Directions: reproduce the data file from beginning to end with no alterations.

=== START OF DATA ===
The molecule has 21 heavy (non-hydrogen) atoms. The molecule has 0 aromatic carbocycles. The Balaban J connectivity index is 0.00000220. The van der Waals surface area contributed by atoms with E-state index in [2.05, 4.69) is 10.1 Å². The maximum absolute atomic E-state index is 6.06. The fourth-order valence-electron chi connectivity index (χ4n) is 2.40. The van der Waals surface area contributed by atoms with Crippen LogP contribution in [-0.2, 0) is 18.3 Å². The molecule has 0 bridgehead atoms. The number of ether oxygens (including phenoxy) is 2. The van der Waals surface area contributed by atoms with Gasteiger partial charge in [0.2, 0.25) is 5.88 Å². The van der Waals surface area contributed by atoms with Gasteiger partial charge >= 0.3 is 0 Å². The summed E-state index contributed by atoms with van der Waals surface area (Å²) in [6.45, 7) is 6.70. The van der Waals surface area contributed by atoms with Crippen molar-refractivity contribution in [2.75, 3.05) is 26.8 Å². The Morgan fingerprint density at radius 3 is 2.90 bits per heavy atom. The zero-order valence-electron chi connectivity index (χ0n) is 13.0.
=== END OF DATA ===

The molecule has 21 heavy (non-hydrogen) atoms. The molecule has 0 aromatic carbocycles. The Balaban J connectivity index is 0.00000220. The van der Waals surface area contributed by atoms with E-state index in [2.05, 4.69) is 10.1 Å². The maximum absolute atomic E-state index is 6.06. The fourth-order valence-electron chi connectivity index (χ4n) is 2.40. The van der Waals surface area contributed by atoms with Crippen LogP contribution in [-0.2, 0) is 18.3 Å². The molecule has 0 bridgehead atoms. The number of ether oxygens (including phenoxy) is 2. The van der Waals surface area contributed by atoms with Gasteiger partial charge in [0.2, 0.25) is 5.88 Å². The van der Waals surface area contributed by atoms with Gasteiger partial charge >= 0.3 is 0 Å². The summed E-state index contributed by atoms with van der Waals surface area (Å²) in [6.45, 7) is 6.70. The van der Waals surface area contributed by atoms with Crippen molar-refractivity contribution in [2.75, 3.05) is 26.8 Å². The Morgan fingerprint density at radius 3 is 2.90 bits per heavy atom. The zero-order valence-electron chi connectivity index (χ0n) is 13.0.